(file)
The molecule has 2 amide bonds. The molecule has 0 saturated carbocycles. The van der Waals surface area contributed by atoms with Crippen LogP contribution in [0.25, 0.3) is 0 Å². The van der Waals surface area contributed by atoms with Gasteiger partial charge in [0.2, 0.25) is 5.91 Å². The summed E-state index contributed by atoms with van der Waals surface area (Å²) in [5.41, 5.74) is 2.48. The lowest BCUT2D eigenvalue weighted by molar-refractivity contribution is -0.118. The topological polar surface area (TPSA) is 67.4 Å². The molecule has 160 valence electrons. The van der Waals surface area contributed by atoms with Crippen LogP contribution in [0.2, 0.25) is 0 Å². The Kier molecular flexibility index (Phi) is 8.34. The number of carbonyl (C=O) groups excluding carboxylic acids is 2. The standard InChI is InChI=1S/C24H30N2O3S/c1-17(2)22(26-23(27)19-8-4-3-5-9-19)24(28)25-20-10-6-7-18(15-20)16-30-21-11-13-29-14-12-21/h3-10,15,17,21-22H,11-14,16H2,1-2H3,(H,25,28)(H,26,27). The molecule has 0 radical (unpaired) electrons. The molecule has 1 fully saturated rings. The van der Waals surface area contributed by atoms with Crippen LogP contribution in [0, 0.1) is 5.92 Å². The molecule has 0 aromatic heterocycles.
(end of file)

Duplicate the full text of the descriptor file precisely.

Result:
The molecule has 2 amide bonds. The molecule has 0 saturated carbocycles. The van der Waals surface area contributed by atoms with Crippen LogP contribution in [0.25, 0.3) is 0 Å². The van der Waals surface area contributed by atoms with Gasteiger partial charge in [0.2, 0.25) is 5.91 Å². The summed E-state index contributed by atoms with van der Waals surface area (Å²) in [5.41, 5.74) is 2.48. The lowest BCUT2D eigenvalue weighted by molar-refractivity contribution is -0.118. The topological polar surface area (TPSA) is 67.4 Å². The molecule has 160 valence electrons. The van der Waals surface area contributed by atoms with Crippen LogP contribution in [0.2, 0.25) is 0 Å². The Kier molecular flexibility index (Phi) is 8.34. The number of carbonyl (C=O) groups excluding carboxylic acids is 2. The standard InChI is InChI=1S/C24H30N2O3S/c1-17(2)22(26-23(27)19-8-4-3-5-9-19)24(28)25-20-10-6-7-18(15-20)16-30-21-11-13-29-14-12-21/h3-10,15,17,21-22H,11-14,16H2,1-2H3,(H,25,28)(H,26,27). The molecule has 0 radical (unpaired) electrons. The molecule has 1 fully saturated rings. The van der Waals surface area contributed by atoms with Crippen LogP contribution in [0, 0.1) is 5.92 Å². The molecule has 0 aromatic heterocycles.